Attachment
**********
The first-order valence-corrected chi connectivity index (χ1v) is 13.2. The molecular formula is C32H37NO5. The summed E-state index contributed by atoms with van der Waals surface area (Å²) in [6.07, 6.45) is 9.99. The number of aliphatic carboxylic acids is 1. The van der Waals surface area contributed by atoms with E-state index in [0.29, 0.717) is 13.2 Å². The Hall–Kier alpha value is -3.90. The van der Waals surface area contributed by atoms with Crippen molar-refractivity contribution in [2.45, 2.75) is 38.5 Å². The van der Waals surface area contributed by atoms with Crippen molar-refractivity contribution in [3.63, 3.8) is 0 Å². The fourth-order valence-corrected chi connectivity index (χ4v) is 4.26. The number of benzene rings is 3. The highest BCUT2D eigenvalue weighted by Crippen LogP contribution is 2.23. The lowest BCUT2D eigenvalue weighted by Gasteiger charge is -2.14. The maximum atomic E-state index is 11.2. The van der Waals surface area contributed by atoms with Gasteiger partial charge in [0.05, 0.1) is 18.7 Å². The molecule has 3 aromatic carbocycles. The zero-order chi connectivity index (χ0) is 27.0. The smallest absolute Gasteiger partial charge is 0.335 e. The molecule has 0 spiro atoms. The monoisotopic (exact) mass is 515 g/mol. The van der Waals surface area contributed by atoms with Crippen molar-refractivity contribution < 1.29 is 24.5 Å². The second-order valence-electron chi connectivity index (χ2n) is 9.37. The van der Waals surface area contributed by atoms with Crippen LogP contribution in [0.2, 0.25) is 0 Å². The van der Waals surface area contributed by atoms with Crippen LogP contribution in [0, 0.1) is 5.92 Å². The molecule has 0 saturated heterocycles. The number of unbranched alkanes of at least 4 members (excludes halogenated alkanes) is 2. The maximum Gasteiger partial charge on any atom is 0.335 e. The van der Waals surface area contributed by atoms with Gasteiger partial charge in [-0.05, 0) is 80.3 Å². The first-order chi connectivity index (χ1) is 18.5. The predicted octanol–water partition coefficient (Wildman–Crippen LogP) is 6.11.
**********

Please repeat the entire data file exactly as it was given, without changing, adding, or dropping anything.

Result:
The first-order valence-corrected chi connectivity index (χ1v) is 13.2. The molecular formula is C32H37NO5. The summed E-state index contributed by atoms with van der Waals surface area (Å²) in [6.07, 6.45) is 9.99. The number of aliphatic carboxylic acids is 1. The van der Waals surface area contributed by atoms with E-state index in [0.29, 0.717) is 13.2 Å². The Hall–Kier alpha value is -3.90. The van der Waals surface area contributed by atoms with Crippen molar-refractivity contribution in [2.45, 2.75) is 38.5 Å². The van der Waals surface area contributed by atoms with Crippen molar-refractivity contribution in [3.63, 3.8) is 0 Å². The fourth-order valence-corrected chi connectivity index (χ4v) is 4.26. The number of benzene rings is 3. The highest BCUT2D eigenvalue weighted by Crippen LogP contribution is 2.23. The lowest BCUT2D eigenvalue weighted by Gasteiger charge is -2.14. The maximum atomic E-state index is 11.2. The van der Waals surface area contributed by atoms with Gasteiger partial charge in [0.05, 0.1) is 18.7 Å². The molecule has 3 aromatic carbocycles. The zero-order chi connectivity index (χ0) is 27.0. The smallest absolute Gasteiger partial charge is 0.335 e. The molecule has 0 spiro atoms. The monoisotopic (exact) mass is 515 g/mol. The van der Waals surface area contributed by atoms with Crippen molar-refractivity contribution < 1.29 is 24.5 Å². The second-order valence-electron chi connectivity index (χ2n) is 9.37. The van der Waals surface area contributed by atoms with Crippen LogP contribution in [0.2, 0.25) is 0 Å². The van der Waals surface area contributed by atoms with Crippen LogP contribution in [0, 0.1) is 5.92 Å². The molecule has 0 saturated heterocycles. The number of unbranched alkanes of at least 4 members (excludes halogenated alkanes) is 2. The maximum Gasteiger partial charge on any atom is 0.335 e. The van der Waals surface area contributed by atoms with Gasteiger partial charge in [-0.05, 0) is 80.3 Å². The first-order chi connectivity index (χ1) is 18.5. The predicted octanol–water partition coefficient (Wildman–Crippen LogP) is 6.11.